Turkey’s Activist Regional Policies Are a Double-Edged Sword

In recent years, Turkey has embarked on a more active stance in the Arab region. It is part of what has been dubbed a neo-Ottoman foreign policy that reflects President Recep Tayyip Erdoğan’s desire to be the leader of the Sunni Muslim world and extend Turkish influence in Arab lands formerly ruled by the Ottoman Empire. Ankara has achieved some tactical victories, most recently in Libya where it helped to reverse the military gains by the self-proclaimed commander of the Libyan National Army (LNA), General Khalifa Haftar, and shore up the Government of National Accord (GNA). At the same time, Turkey has also engendered hostility from a bloc of influential Arab countries (Egypt, Saudi Arabia, and the United Arab Emirates) that strongly opposes Erdoğan’s support for the Muslim Brotherhood and his desire to establish military bases and security relationships in the region. With its domestic economy on a downward spiral, Turkey is also hoping that this enhanced regional role will yield financial benefits.

Reviving Ottoman Symbols and Championing the Palestinian Cause

Erdoğan’s world view reflects both grievance and ambition. As head of Turkey’s ruling Islamist party, Justice and Development (AKP), Erdoğan sees his mission as championing the cause of aggrieved Muslims in the Middle East and beyond. For ideological reasons, he also wants to tout himself as a leader of the Sunni Muslim world who supports fellow Islamist parties, like the Muslim Brotherhood, against their many detractors.

For ideological reasons, [Erdoğan] also wants to tout himself as a leader of the Sunni Muslim world who supports fellow Islamist parties, like the Muslim Brotherhood, against their many detractors.

Erdoğan’s recent decision to turn Hagia Sophia into a mosque is symbolically tied to this posture. This former Byzantine cathedral was converted into a mosque when the Ottoman sultan, Mehmed II, conquered Constantinople (now Istanbul) in 1453. It remained so until Kemal Ataturk, the founder of the secular Turkish Republic, turned it into a museum in the mid-1930s. Many writers have suggested that  Erdoğan made this decision for domestic reasons: to shore up his Islamist base and elicit the support of Turkish nationalist parties to deflect popular anger over the economy. However, in his decree on July 10th he sent a message to the larger Muslim world stating, in part, that “The resurrection of Hagia Sophia is the harbinger of the liberation of Dome of the Rock”—a reference to Al-Aqsa Mosque/Haram al-Sharif in Jerusalem, the third holiest site in Islam that has been under Israeli occupation since 1967.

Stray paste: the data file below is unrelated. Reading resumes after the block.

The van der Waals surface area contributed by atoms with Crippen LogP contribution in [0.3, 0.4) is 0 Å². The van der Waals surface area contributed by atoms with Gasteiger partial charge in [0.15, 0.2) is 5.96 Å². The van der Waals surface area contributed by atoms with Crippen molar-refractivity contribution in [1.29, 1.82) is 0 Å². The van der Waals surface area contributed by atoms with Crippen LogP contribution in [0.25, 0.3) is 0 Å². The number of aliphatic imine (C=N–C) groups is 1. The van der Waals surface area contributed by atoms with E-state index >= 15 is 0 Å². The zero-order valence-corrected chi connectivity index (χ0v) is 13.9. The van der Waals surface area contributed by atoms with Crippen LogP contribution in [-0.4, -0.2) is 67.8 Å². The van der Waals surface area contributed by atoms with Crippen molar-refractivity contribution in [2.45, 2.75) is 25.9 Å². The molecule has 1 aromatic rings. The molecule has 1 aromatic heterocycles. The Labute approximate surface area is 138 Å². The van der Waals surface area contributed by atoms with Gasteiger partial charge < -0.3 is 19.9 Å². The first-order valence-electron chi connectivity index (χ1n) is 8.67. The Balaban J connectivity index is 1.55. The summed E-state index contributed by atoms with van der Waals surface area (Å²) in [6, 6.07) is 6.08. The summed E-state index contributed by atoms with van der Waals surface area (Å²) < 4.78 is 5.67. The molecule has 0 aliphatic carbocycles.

This reference to Jerusalem was undoubtedly connected to his advocacy of the Palestinian cause.  Erdoğan has been outspoken in support of Palestinian rights and in his criticism of Israeli policies, particularly those of Prime Minister Benjamin Netanyahu, with whom he has long had an acrimonious relationship. Significantly, Erdoğan has maintained good relations with both Hamas, an ideological ally, and the Palestinian Authority, which is dominated by the secular-oriented PLO. These positions have earned Turkey a considerable amount of goodwill in the Arab world, for which the Palestinian cause still resonates even though attention to it in recent years has been sidelined, to some extent, by internal Arab conflicts as well as antagonism to Iran.

Moreover, Erdoğan has shown that despite being a NATO ally of the United States, he is not reticent about criticizing Washington over the Israel/Palestine issue. For example, he strongly criticized the decision to move the American embassy to Jerusalem. His unequivocal championship of the Palestinian cause and his strong criticism of Israel have also contrasted with the position of some Gulf Arab states that have sought closer and unofficial ties to Israel in recent years in their effort to oppose Iran.

However, trying to revive the Ottoman past and its symbols does not always work to Turkey’s advantage. In parts of the Arab world, the Ottoman legacy is not viewed kindly. The existence of a “Martyr’s Square” in both Beirut and Damascus, named for Arab nationalists of both Muslim and Christian backgrounds who were hanged by the ultra-nationalist Young Turk regime of the Ottoman Empire during World War I, is a reminder of a troubled history. In addition, the Arab Revolt, led by the Hashemite tribe against the Ottomans during this same conflict, is remembered in many circles as a glorious chapter in modern Arab history.

Turkey’s Multi-faceted Syria Policy

Although Erdoğan initially courted Syrian President Bashar al-Assad after the latter came to power in 2000, the two became bitter enemies after 2011 when the Syrian regime brutally cracked down on protesters, a situation which then morphed into the civil war. Erdoğan took up the cause of the Syrian rebels (most of whom were Sunni Muslims) and allowed more than three million Syrian refugees safe haven in Turkey. In addition to wanting the fall of Assad and his Alawi-dominated regime and its replacement by a pro-Turkish Sunni regime (which now seems unlikely), Turkey has pursued other agendas.